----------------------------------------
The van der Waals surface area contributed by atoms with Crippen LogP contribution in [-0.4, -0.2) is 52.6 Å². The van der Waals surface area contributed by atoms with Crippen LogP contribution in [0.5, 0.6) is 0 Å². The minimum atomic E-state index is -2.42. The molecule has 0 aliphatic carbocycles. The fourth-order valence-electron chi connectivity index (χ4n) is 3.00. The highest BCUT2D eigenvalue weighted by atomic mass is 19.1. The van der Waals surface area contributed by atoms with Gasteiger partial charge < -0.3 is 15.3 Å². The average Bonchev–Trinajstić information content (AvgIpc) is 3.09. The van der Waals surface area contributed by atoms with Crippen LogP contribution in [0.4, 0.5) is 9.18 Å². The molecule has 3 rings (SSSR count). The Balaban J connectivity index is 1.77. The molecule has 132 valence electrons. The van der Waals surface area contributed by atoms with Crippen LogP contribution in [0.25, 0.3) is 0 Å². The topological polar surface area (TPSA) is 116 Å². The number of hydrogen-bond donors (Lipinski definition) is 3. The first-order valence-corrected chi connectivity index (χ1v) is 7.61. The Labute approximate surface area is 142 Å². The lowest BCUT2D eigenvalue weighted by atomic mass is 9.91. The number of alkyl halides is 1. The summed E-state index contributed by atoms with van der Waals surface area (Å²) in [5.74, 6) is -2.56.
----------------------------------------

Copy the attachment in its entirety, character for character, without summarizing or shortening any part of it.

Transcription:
The van der Waals surface area contributed by atoms with Crippen LogP contribution in [-0.4, -0.2) is 52.6 Å². The van der Waals surface area contributed by atoms with Crippen LogP contribution in [0.5, 0.6) is 0 Å². The minimum atomic E-state index is -2.42. The molecule has 0 aliphatic carbocycles. The fourth-order valence-electron chi connectivity index (χ4n) is 3.00. The highest BCUT2D eigenvalue weighted by atomic mass is 19.1. The van der Waals surface area contributed by atoms with Gasteiger partial charge < -0.3 is 15.3 Å². The average Bonchev–Trinajstić information content (AvgIpc) is 3.09. The van der Waals surface area contributed by atoms with Crippen LogP contribution in [0.4, 0.5) is 9.18 Å². The molecule has 3 rings (SSSR count). The Balaban J connectivity index is 1.77. The molecule has 132 valence electrons. The van der Waals surface area contributed by atoms with Crippen LogP contribution in [0.25, 0.3) is 0 Å². The topological polar surface area (TPSA) is 116 Å². The number of hydrogen-bond donors (Lipinski definition) is 3. The first-order valence-corrected chi connectivity index (χ1v) is 7.61. The Labute approximate surface area is 142 Å². The lowest BCUT2D eigenvalue weighted by atomic mass is 9.91. The number of alkyl halides is 1. The summed E-state index contributed by atoms with van der Waals surface area (Å²) in [5.74, 6) is -2.56.